There are things that happen in life that really change your direction; having a child, marriage, divorce but some things are never planned and never welcome but they happen none the less.
So, after all the running around with my local hospital I finally got referred to private hospitals, one for Pain Management and another for lumbar surgery. I went to the Pain Management clinic last week on Tuesday. I showed the consultant all my records which showed I had suffered a herniated disc. He talked me through my symptoms and history and told me he was very confused about my presentation and that it didn’t make sense. He scheduled me for an EMG and NCS on the Thursday (nerve testing) and another MRI of my back and pelvis on Friday.
Well, hello paranoia. I was convinced that he thought I was lying! That I was making things up. I was very discouraged. I went along to the nerve testing on Thursday and the MRI on Friday and asked that my surgeon be sent the results also. I walked into today’s appointment fully expecting to be told when I would have the surgery to fix my back and how long recovery would be. I had been in pain daily since April and the only times I was pain free I was either zombiefied or asleep. I needed a full fix.
The consultant was excellent. He already had my scans up when I went in and he did a full examination. It was when I sat down that he dropped the bombshell that I didn’t realise was a bombshell. I have a degenerative disc. This will never heal on its on and the pain will get progressively worse. I will need surgery at some point, not the discectomy I was originally told but more along the lines of a spinal fusion.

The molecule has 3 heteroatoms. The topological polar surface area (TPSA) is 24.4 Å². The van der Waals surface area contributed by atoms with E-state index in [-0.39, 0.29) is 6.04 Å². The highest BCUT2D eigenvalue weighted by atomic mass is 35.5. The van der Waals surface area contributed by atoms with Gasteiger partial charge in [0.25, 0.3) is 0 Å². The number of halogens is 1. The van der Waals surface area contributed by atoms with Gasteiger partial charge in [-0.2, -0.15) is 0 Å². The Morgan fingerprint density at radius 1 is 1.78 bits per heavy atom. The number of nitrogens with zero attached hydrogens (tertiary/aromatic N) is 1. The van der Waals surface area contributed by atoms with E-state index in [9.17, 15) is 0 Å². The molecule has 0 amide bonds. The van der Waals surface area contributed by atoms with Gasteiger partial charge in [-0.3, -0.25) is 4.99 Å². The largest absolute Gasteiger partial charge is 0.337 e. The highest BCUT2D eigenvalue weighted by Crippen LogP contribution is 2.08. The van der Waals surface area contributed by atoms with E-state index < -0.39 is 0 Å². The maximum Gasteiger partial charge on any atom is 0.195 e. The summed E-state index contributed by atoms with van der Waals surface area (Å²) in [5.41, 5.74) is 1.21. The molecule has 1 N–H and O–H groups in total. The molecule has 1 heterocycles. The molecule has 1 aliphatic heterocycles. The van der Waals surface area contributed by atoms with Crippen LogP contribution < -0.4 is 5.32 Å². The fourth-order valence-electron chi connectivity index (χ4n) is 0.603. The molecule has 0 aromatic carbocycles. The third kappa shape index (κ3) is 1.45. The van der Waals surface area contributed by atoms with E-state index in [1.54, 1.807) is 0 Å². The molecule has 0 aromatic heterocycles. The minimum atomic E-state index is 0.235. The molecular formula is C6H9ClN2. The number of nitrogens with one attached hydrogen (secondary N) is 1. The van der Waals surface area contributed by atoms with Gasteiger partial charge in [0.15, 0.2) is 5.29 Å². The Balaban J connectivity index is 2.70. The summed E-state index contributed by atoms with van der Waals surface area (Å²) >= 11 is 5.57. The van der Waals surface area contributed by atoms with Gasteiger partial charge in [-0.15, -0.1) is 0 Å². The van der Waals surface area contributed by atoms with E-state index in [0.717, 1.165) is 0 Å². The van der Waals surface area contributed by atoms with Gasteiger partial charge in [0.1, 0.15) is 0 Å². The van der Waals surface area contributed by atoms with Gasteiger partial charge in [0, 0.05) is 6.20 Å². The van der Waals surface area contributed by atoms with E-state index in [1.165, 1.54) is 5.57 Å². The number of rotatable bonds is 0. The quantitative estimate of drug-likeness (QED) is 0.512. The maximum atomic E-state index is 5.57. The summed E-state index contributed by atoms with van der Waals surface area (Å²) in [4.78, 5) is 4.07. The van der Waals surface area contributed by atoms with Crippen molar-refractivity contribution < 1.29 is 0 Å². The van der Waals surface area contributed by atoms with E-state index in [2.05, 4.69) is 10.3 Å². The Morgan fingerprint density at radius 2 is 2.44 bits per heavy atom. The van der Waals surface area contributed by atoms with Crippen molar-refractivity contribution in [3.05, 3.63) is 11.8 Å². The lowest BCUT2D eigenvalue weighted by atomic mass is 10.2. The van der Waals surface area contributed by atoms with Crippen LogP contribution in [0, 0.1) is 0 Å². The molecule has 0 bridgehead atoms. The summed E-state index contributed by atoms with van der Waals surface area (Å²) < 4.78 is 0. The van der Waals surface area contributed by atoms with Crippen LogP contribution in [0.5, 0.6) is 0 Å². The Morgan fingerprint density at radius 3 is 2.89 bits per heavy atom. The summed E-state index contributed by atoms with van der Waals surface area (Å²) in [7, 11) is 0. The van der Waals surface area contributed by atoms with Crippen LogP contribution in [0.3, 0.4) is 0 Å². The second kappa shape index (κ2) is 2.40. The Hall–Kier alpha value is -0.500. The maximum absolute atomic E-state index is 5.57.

In fact, I have Degenerative Disc Disease and annular tears in my L5/S1 disc. This means that the pain I feel will continue, the surgeon advised that I would be best to continue with pain management until the pain becomes intolerable. He told me that I will definitely need surgery but it is not needed immediately if I can manage a decent quality of life. The reason behind this seems to be that the surgery I need only has a 50-60% success rate. The chances are not only that it may not make me better but also that it may make me worse. On top of that there is currently a funding issue so my local CCG is unlikely to approve the surgery unless I can get a surgeon in an NHS hospital to do it.
It was a lot to take in and leaving, my mind was just on how I would find a surgeon to do the procedure but as I got home and sat with myself it began to sink in. This pain I am feeling; this daily consistent ache, the sharp pain with every step I make – it was not going to get better. I am always going to have problems walking, sitting, moving. I began thinking about work. I am supposed to go back in December. Will that still be possible? If I increase my painkillers will I still be able to function well enough to do my job well? How will I manage to travel all the way to central London to do my job? Will I be able to play with my nieces? Dance? It all came crashing in.
On a better note this new diagnosis made all my symptoms make sense. I could understand the confusion of the pain consultant. When I have read up on the condition it said that the pain will not always be there. Discs degenerate in all people as they grow older, this condition is just terminology when it happens in a much younger person. The pain will stop once the disc collapses completely. The problem is that once this happens there is greater strain on the surrounding discs and they too will likely begin to degenerate.
I am trying to be positive. There are people who have suffered much worse. By no means has my life come to a standstill. For the foreseeable future my life has changed and that’s okay. I just have to accept that sometimes your life may take an unexpected turn for the worse. Grieve, adjust, succeed.